Drought and changes in water temperature have negatively impacted the aquatic habitats of these unique frogs. Today, Northern leopard frogs have disappeared from, or become rare, across much of their western range, and have nearly disappeared from the Greater Yellowstone ecosystem. Today, approximately 42 percent of amphibian species (frogs, toads, salamanders) are threatened or declining in the US.

Suggested Tweet: DYK climate change harms aquatic habitats that amphibians rely on? @(CONGRESS MEMBER HANDLE) Join the: #WildlifeClimateMarch 

Bull trout usfws
Photo credit: U.S. Fish and Wildlife Service

Researchers have found that in native bull trout, genetic diversity (which is critical for species to adapt to a warming world) is lowest where stream temperatures are warmest and winter flooding is highest. The bull trout has declined greatly in the contiguous 48 states, with remaining populations primarily small, fragmented and isolated. In Montana, a team of researchers is trying to save this iconic fish by moving them to cooler streams and rivers at higher elevations, but this fish is still struggling along with many other native trout species. Trout habitat is projected to decline almost 50 percent in the western United States by 2080 due to climate change impacts, and more than 40 percent of freshwater fish species are at risk in North America.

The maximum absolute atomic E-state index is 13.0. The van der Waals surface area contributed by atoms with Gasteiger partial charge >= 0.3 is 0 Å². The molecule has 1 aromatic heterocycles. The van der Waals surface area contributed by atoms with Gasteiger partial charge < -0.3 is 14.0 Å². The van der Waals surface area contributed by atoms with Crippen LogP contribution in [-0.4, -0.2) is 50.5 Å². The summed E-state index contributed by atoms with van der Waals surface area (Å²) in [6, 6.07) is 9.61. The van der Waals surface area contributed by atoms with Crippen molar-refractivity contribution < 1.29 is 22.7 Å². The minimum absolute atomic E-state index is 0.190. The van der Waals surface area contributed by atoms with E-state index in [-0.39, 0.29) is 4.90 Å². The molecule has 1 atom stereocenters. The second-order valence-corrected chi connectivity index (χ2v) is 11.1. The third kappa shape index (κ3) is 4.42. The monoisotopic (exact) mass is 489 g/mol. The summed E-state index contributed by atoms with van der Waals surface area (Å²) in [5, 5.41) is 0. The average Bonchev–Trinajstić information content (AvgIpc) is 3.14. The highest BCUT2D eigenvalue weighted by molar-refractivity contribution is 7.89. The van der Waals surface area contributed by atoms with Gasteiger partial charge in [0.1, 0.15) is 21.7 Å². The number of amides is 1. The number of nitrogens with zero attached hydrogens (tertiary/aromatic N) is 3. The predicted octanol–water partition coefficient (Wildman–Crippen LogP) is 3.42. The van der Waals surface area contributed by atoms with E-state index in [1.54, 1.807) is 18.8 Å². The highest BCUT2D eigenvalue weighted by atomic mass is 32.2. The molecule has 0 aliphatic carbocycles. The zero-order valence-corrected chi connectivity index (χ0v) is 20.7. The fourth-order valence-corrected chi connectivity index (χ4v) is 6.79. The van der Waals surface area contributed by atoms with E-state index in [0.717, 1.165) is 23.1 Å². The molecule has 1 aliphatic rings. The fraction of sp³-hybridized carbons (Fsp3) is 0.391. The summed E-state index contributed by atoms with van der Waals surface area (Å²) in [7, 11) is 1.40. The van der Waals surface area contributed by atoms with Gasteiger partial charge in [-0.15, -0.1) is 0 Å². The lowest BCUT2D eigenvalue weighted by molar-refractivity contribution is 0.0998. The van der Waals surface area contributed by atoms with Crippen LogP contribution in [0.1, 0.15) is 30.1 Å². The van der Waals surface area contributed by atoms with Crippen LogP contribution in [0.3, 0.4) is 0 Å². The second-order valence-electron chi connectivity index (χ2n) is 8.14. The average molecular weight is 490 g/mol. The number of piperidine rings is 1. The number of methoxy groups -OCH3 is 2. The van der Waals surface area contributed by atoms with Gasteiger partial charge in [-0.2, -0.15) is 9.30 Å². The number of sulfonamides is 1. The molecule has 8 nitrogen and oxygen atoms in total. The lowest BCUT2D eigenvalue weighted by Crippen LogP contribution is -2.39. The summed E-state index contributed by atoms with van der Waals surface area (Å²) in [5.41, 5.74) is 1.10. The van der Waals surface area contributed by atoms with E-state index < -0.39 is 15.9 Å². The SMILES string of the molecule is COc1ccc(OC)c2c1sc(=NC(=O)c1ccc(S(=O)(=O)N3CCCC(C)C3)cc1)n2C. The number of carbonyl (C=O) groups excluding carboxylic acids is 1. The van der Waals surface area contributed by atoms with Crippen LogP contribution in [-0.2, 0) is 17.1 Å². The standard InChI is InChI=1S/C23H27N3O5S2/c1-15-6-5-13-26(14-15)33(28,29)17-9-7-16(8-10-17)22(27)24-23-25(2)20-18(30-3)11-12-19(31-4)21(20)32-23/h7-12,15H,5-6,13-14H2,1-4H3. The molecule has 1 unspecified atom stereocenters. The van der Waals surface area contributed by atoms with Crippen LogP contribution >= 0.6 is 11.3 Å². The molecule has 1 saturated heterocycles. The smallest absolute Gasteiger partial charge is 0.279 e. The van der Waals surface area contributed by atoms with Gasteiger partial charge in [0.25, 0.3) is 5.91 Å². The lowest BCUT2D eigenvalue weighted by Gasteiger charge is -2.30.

Suggested Tweet: Climate change = water too hot for bull trout & others. How will you help @(CONGRESS MEMBER HANDLE)? #WildlifeClimateMarch 

Join the Virtual Wildlife Climate March

JOIN THE MARCH: Tell Congress to address climate pollution and protect wildlife and habitat.

Not on Facebook or Twitter?  Email your climate message and photo to